FilipiNoms 🇵🇭

FilipiNoms 🇵🇭

Featuring Don Lechon, Gerry's Grill (Starhub Centre), Leslie’s Restaurant, Kusina De Pinoy, WaWa's Lechon and Grill
Mu 🥐
Mu 🥐

A staple in most dessert menus in the Philippines, this literally means "mix mix" and is a type of shaved ice dessert with an assortment of sweet ingredients plus evaporated milk. The ingredients vary but the one here features sweetened beans, jelly (agar agar type), jackfruit, halayang ube (purple yam jam), leche flan (something like a creme caramel), and a scoop of ube (purple yam) ice cream.

I personally prefer halo halo with sweetened saba banana (the cooking kind of banana), tapioca pearls, pinipig (rice crispies) and more halayang ube!

7 Likes

This is one of my favourite kakanins (Filipino equivalent of kuehs). Unfortunately, the rendition here is a bit too firm for my liking and comes topped with grated cheese instead of the usual grated coconut.

7 Likes

Since they were out of most a la carte items, we opted for another combo and tried two meat dishes that just came out of kitchen: beef kaldereta (a type of stew with liver paste) and Bicol Express (a pork dish simmered in coconut with fermented shrimp paste and chillies).

Both the beef and pork belly needed more cooking time as they were not well tenderised yet. Will be back to try the sisig, BBQ and kare kare next time!

4 Likes

The assortment of dishes changes regularly, but you'll most probably see adobo (vinegar and soy sauce-based stew). When we visited, they only had the chicken adobo. There are many ways of preparing adobo in the Philippines and this was prepared dry style, without any sauce to ladle over rice. The chicken may look dry, but it was tender and very tasty from being simmered in the aromatic marinade.

3 Likes

I tried Leslie's in Tagaytay earlier this year and we found their signature dish to be comforting (especially on a chilly night) but not mind-blowing. Expect home-style dishes, though probably better than most mediocre Filipino stalls you can find in Singapore.

The beefy flavour of the soup is there but mild, meat was tender but too little, and sadly, our bone was too shallow and didn't have any marrow 💔.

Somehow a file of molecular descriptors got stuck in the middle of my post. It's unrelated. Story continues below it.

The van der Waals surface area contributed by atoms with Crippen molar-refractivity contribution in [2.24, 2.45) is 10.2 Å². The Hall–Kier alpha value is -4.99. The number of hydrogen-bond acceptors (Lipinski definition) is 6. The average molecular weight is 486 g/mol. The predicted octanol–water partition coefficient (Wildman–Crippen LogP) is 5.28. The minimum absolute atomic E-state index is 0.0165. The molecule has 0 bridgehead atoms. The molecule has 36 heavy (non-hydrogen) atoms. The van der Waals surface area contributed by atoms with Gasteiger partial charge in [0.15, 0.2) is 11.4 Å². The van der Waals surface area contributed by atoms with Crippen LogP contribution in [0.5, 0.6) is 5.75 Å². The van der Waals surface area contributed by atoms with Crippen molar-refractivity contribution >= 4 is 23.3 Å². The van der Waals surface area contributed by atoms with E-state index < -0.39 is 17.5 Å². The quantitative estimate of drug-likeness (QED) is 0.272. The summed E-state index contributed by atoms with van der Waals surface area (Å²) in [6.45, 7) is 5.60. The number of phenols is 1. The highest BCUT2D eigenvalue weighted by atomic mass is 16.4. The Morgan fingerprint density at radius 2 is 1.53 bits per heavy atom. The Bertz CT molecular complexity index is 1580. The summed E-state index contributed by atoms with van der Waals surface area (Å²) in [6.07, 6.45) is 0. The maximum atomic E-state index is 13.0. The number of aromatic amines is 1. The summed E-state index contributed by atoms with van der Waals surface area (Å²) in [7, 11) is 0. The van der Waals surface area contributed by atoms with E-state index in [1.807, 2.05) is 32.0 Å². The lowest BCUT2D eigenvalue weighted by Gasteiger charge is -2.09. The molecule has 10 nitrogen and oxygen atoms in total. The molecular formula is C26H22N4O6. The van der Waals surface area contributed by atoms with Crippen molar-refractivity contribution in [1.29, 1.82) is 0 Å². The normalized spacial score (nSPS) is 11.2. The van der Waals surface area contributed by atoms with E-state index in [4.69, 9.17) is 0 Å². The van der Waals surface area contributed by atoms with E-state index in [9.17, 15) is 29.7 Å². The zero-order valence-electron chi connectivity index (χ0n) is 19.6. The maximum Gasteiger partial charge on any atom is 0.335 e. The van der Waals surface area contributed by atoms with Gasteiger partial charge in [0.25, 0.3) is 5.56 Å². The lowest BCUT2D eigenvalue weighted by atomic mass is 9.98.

This portion is supposedly good for 4-5, but only if you're sharing many other dishes, otherwise it would realistically feed two or three modest, soup-loving, carb-supplemented appetites.

8 Likes

Your safest bet here would be their grilled items slicked in a sweet savoury glaze. Didn't want to deal with bones, so we opted for this beautifully cooked squid instead of chicken.

4 Likes

Personally not a big fan of this peanut stew as most of the time the sauce is made from a pack. As expected, the sauce was the usual cornstarch-thickened consistency, though there are positives too: oxtail meat was simmered till tender and the veggies not overcooked.

3 Likes

From this spread, I will NOT recommend the Lumpiang Shanghai (spring rolls; $8.95), Tokwa't Baboy (literally "tofu and pork"; $8.95), and Sizzling Sisig ($11.95).

Quite disappointed with these staples. You can easily make better spring rolls at home, while the supposed saucy tokwa't baboy was dry and barely just thrown together. The sisig is decent, but lacks the char-grilled taste.

2 Likes

Adobo is probably the most popular everyday dish in the Philippines, and the rendition here is nicely balanced. The tender pork cubes (along with a hard-boiled egg and some lost potatoes) come in a moat of tangy, savoury gravy perfect for spooning over rice.

Also available with chicken or squid as protein base.

8 Likes

This is a classic soup commonly served in the Philippines, which features tamarind as a souring agent – though most of the time a flavouring mix from a packet is used. 😅
Available with prawn, pork or fish, I would recommend getting a bowl to share to complement the many other rich dishes you'll probably order. I'm giving this place brownie points for not overcooking the veggies (lady's finger, kang kong, long beans, etc). 👌🏼

4 Likes

Personally, I'm not a big fan of this well-loved Filipino peanut stew, but the one here tastes like most I've tried that use instant sauce (hard to come by ones made from scratch, really). They use brisket instead of the usual cuts (oxtail+pork hock+tripe), but I reckon it'll get the job done when the craving hits.

Make sure to mix some of the fermented shrimp paste into the gravy for that extra umami oomph.

3 Likes

Usually prepared by grilling an eggplant whole (the same way you would when making baba ghanoush) then combining the peeled flesh with minced meat and beaten eggs, their decision to skip the first step (and use thinly sliced eggplant discs instead) cost this omelette its characteristic smoky flavour. 💔
Considering how easy this is to make at home, I wouldn't recommend forking out $8 for this, even if there are some prawns added in.

5 Likes

Mu 🥐

Level 9 Burppler · 1346 Reviews

Loves long and romantic walks to the fridge

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